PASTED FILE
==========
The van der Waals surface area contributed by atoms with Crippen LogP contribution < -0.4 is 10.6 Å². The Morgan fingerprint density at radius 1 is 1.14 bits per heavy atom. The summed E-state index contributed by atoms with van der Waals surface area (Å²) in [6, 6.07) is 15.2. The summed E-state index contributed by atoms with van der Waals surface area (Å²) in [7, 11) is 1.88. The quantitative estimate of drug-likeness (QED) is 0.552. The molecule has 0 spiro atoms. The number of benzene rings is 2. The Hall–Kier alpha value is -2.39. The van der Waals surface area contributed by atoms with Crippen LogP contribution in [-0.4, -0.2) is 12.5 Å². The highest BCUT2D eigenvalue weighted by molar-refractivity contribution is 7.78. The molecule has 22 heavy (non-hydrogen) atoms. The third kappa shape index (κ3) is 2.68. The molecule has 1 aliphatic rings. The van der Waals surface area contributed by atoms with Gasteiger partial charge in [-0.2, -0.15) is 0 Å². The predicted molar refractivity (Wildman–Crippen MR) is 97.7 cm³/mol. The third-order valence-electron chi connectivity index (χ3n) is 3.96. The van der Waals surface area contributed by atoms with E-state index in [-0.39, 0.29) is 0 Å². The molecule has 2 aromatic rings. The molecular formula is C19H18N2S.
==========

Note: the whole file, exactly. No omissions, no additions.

The van der Waals surface area contributed by atoms with Crippen LogP contribution < -0.4 is 10.6 Å². The Morgan fingerprint density at radius 1 is 1.14 bits per heavy atom. The summed E-state index contributed by atoms with van der Waals surface area (Å²) in [6, 6.07) is 15.2. The summed E-state index contributed by atoms with van der Waals surface area (Å²) in [7, 11) is 1.88. The quantitative estimate of drug-likeness (QED) is 0.552. The molecule has 0 spiro atoms. The number of benzene rings is 2. The Hall–Kier alpha value is -2.39. The van der Waals surface area contributed by atoms with Crippen LogP contribution in [-0.4, -0.2) is 12.5 Å². The highest BCUT2D eigenvalue weighted by molar-refractivity contribution is 7.78. The molecule has 22 heavy (non-hydrogen) atoms. The third kappa shape index (κ3) is 2.68. The molecule has 1 aliphatic rings. The van der Waals surface area contributed by atoms with Gasteiger partial charge in [-0.2, -0.15) is 0 Å². The predicted molar refractivity (Wildman–Crippen MR) is 97.7 cm³/mol. The third-order valence-electron chi connectivity index (χ3n) is 3.96. The van der Waals surface area contributed by atoms with E-state index in [-0.39, 0.29) is 0 Å². The molecule has 2 aromatic rings. The molecular formula is C19H18N2S.